James O’Connor still believes he is best placed in the No. 10 jersey as the Wallabies weigh up a selection dilemma following an injury to Matt To’omua.
Having lost the first two games of the Bledisloe Cup, the Third Test is must-win for Dave Rennie’s side.
They will have to contend without the experienced To’omua, with a groin injury set to rule the star playmaker out for the rest of the Wallabies season.
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The loss of To’omua was an additional blow given he had formed a strong combination with O’Connor and was a solid defender in a team that missed 40 tackles in the 27-7 loss to the All Blacks.
Now attention has turned to his replacement with Irae Simone in frame for his debut at inside-centre at ANZ Stadium on Saturday.
That is unless O’Connor shifts to allow Noah Lolesio to come into the starting side in the No. 10 jersey.
It is a legitimate option but one that O’Connor does not believe is in the team’s best interests.
“I feel like this is my best spot to give my all,” he said.
“I’m comfortable there now and feel like I’m bringing my own element to 10 and really enjoying it.”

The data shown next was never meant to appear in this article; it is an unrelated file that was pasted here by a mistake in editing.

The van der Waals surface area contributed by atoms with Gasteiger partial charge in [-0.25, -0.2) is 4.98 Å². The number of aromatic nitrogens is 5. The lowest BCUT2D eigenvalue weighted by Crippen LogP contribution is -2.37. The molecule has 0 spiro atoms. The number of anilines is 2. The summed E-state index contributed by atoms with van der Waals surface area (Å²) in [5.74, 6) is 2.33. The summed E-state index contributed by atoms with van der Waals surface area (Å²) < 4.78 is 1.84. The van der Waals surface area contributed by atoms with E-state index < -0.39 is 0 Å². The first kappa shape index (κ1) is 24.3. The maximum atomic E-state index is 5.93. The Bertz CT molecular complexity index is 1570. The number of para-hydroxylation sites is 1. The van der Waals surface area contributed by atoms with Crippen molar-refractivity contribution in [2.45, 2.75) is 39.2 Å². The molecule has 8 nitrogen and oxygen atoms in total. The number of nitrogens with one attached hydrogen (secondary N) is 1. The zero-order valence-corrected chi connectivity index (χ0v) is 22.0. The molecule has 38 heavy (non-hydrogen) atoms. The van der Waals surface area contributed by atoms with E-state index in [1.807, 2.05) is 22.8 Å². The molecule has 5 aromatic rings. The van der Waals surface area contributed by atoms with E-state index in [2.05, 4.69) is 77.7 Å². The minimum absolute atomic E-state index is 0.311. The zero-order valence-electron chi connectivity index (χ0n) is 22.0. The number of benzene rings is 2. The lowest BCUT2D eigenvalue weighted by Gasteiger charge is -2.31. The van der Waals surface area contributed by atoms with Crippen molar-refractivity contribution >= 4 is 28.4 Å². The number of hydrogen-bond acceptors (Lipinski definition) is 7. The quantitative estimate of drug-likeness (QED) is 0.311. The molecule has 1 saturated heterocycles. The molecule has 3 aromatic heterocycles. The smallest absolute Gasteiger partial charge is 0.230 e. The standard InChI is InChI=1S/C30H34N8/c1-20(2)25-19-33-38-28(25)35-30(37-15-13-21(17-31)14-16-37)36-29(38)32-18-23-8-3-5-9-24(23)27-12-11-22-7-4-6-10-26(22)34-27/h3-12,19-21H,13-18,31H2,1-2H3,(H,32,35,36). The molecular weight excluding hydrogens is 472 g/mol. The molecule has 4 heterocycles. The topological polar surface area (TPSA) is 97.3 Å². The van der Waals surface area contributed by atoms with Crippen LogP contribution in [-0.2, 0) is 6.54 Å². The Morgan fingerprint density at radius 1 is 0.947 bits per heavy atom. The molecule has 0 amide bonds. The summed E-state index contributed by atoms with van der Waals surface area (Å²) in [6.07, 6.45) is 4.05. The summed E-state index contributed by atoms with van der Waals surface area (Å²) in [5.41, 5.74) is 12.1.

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O’Connor last held the Wallabies five-eighth role in 2013 and does not want to let go of the opportunity to make the position his own just yet.
He did run out at outside centre during the Rugby World Cup campaign last year but does not have good memories from that experience, labelling it frustrating.
“It did frustrate me because I couldn’t give my all,” he said.
“I felt like I wasn’t involved as much as I would have liked. You want to go out there knowing you’ve done the job.
“I went back to the drawing board with one of my coaches and we sat down and chatted about how I could take my game forward.”
O’Connor said part of that conversation involved a potential move back to the No. 10 jumper.
It has been a long journey of self-discovery on and off the field for the 30-year old and seven years ago he ran away from the jersey he currently holds.
“I didn’t want to play 10 any more, so I moved to 15 and played a little bit on the wing,” he said.
“I always knew in the back of my mind 10 was the goal.
“I made 12 a good home for the time being. I learnt all the skills there and what I needed from my 10 and from my outside backs.”
He is not running anyway anymore.
“It’s been a natural progression as I’ve matured, using my mind more and less of my body, and I guess playing more for the team than looking as an individual,” he said.